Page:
The girl with the Dora shirt: Lesson from a child

Today was a day spent in court.

Boring, you might think. And you’d be right most of the time.

But today was a little bit different. I was there helping to cover the David Pietz trial–a huge murder mystery story around my neck of the woods. So naturally, I was super excited. It takes someone a little wacky in the head to think it’s exciting sitting close to an alleged murderer, your heavy camera your only defense *Oh, and those big guards of course*. But that’s me. I kind of live for that.

But this trial was different than the ones I’m used to. I’m used to covering DUI cases, vehicular assault trials, or domestic abuse. But this was murder, set right smack in the middle of downtown Seattle. Nothing screams, “You might be murdered too!” like downtown at the courthouse does.

As soon as our news van drove up the photographer who came with me told me to stick by him because it’s a “sketchy” part of town. And wasn’t that the truth.


We weaved through a park that was the scene of a stabbing just day ago. It was littered with pigeons that pecked at old garbage bags and we had to step around people sleeping in dirty blankets. As we passed, several people seemed to think out loud, their words not necessarily warranting any response.

“Oh, it’s a lady from the news” one said. “She’s pretty. But I don’t want her to film me!” another one said after that.

The photographer told me to just keep my eyes forward and keep walking. He made a comment to me about how he wonders about everyone’s stories here. I wondered the same thing. How did they end up here? How would they get out?

I got settled right outside of the courtroom inside, tapping out notes and keeping an eye on the monitor that streamed the live feed from our cameras propped up at the back of the courtroom. People approached me often, asking questions, wandering the halls like they were lost. Some of the people just came there, I think, to have a warm place to sit for awhile. But I kept my eyes down, focusing on the trial.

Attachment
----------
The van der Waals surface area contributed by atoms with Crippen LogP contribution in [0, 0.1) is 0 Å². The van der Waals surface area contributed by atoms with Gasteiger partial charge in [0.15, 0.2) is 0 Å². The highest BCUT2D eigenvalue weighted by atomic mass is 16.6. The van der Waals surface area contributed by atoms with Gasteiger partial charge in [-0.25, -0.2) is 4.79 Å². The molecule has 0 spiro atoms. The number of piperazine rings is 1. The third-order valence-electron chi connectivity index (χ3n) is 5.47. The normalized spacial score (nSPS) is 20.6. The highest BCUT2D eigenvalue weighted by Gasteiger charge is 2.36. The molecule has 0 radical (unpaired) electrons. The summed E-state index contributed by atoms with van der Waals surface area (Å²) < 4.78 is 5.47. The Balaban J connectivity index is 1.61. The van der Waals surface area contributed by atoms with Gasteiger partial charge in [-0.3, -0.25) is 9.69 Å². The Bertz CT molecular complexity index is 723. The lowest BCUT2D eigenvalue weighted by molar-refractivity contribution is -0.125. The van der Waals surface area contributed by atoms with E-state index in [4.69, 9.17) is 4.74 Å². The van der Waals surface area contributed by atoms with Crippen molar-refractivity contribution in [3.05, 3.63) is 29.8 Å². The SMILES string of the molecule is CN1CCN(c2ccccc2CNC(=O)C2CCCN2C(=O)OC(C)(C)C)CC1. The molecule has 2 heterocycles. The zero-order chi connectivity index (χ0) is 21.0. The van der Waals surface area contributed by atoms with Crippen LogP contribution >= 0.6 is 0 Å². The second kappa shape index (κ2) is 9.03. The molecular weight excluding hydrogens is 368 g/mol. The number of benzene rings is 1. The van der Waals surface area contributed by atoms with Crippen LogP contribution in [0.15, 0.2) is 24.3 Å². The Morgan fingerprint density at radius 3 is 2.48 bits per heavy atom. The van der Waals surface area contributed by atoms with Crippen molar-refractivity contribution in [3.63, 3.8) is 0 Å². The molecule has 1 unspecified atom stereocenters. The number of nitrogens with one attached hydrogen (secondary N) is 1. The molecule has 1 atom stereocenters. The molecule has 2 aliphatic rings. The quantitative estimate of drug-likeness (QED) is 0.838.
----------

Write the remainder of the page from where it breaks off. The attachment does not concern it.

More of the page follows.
And then David, the suspect, came out. Handcuffed and wearing a dapper gray suit and sporting gelled hair, his eyes found me at once and it chilled me to look back. But it was also kind of one of those things where you’re so curious what you’ll find there so you can’t look away. And oddly enough, the thing that chilled me the most is the fact that I thought I’d see this sneering, ugly monster. But I didn’t. I finally tore my gaze away and looked back at my notes.

Finally they called a recess and I found myself at the nearest McDonald’s *I know, such a healthy choice* and while I was in line I right away noticed a homeless man right in front of me. His skin was dark gray from dirt and days of sleeping outside, and his hands trembled when he fumbled for the few loose dollar bills he pulled out from his jacket pocket. In front of him, there was a little girl. A cute little Chinese girl with concerned eyes, black hair drawn into two little pony-tails, Dora smiling on her pink shirt. She held her mother’s hand but her eyes were focused intently on the man.


I watched her, suddenly interested in how this little girl had no fear. No judgment. She just looked like she was worried. Finally, interrupting my thoughts, she said quietly, “Are you okay?”

The man nodded. He even smiled. And she smiled back. Then, turning back to her mom, as if satisfied, the scene ended just like that.

I thought back to everyone I’d seen today. An alleged murderer flanked by police officers, homeless people resting against a broken fountain in the park– even a few wanderers in the courthouse who paced back and forth past my workstation curiously.